Olive Alayne Heiligenthal was declared dead last week after she suddenly stopped breathing. Now thousands are praying for her to come back to life.
Olive Alayne Heiligenthal was declared dead last week after she suddenly stopped breathing. Now thousands are praying for her to come back to life.

Megachurch’s bid to ‘resurrect’ dead child through prayer

A Christian couple's bid to resurrect their daughter through prayer has been met with a groundswell of support across the US.

Andrew and Kalley Heiligenthal's two-year-old daughter Olive Alayne, was rushed to hospital last Friday after she stopped breathing at the family's Redding, California home.

Tragically Olive Alayne was declared dead by doctors upon arrival and her body has been at the Shasta County Coroner's Office since Saturday, Redding police Sgt. Brian Torum told NBC.

On Sunday, Mrs Heiligenthal, a Christian singer, took to Instagram to issue an unusual plea - asking for prayers to bring her daughter back to life.

"We are asking for bold, unified prayers from the global church to stand with us in belief that He will raise this little girl back to life," she wrote.

"Her time here is not done, and it is our time to believe boldly, and with confidence wield what King Jesus paid for. It's time for her to come to life."

Mrs Heiligenthal post has since attracted more than 150,000 likes as well as 16,000 comments which overwhelmingly threw support behind the family.

Commenters wrote that they were "praying non-stop" for Olive Alayne to be resurrected, while another person asking: "Lord, breathe your life into this one!"

Two-year-old Olive tragically died last week. Picture: @kalleyheili
Two-year-old Olive tragically died last week. Picture: @kalleyheili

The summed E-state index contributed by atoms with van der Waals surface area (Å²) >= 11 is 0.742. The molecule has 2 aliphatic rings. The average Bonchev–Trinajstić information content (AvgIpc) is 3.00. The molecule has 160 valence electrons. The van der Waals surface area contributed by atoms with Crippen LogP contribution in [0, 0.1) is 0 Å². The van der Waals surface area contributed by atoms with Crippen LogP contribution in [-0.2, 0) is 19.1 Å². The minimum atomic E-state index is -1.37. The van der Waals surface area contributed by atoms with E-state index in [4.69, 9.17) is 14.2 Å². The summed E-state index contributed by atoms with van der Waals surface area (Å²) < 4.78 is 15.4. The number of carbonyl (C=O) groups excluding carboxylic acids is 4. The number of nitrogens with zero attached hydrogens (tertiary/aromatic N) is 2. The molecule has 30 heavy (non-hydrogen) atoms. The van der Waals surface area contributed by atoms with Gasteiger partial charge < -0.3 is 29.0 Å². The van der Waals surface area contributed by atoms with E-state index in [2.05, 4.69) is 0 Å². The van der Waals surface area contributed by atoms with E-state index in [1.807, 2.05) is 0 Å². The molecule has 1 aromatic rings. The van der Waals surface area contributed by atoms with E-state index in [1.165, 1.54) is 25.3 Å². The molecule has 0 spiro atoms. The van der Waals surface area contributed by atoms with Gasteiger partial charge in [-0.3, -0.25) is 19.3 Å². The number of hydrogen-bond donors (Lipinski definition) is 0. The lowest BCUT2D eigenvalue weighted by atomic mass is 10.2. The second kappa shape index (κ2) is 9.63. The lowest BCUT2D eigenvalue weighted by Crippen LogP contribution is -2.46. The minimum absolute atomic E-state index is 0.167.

There have also been thousands of posts with the hashtags #wakeupolive and #victoriousawakening shared across social media.

The Heiligenthal family are members of Bethel megachurch in Redding, which last year claimed to heal a two-year-old from a deadly disease caused by an E. coli infection, Fox News reported.

On Tuesday, hundreds of people gathered at the church, with video posted to Instagram by Mrs Heiligenthal showing members of the congregation dancing and chanting: "All hail."

"This is the first-ever public gathering of prayer for resurrection that Bethel has hosted," the church told theNew York Post in a statement .

The family are members of the Bethel megachurch in California. Picture: GoFundMe.
The family are members of the Bethel megachurch in California. Picture: GoFundMe.

In a video posted to the megachurch's Instagram, Bethel's senior lead pastor Bill Johnson said there was a "biblical precedent" for resurrection.

He said if there was a miracle Jesus would get the credit "but when it doesn't work, we don't blame God. We give him the glory. We give him the praise. We celebrate his goodness, his kindness, because nothing about our experience - difficult or not - changes who he is".

A GoFundMe page has also been set up for the Heiligenthal family and has so far raised $50,000 of its $100,000 goal.

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A Go Fund Me page has also raised more than $50,000 for the family. Picture: @kalleyheili.
A Go Fund Me page has also raised more than $50,000 for the family. Picture: @kalleyheili.

"Through all this, our desire is to bless, honour and support the family in the coming days. Please join us with your prayer, your solidarity, and your financial support," the fundraising page read.

In a statement to the Daily Mail, Bethel church confirmed the Go Fund Me had been set up by employees of the church - where Mrs Heiligenthal works as a musician - to cover any "unknown expenses".

Mrs Heiligenthal has continued to share posts about her daughter, writing yesterday: "Day 5 is a really good day for resurrection.

"I've never been more grateful for Jesus. He is endlessly worthy of our love, trust, faith and risk."


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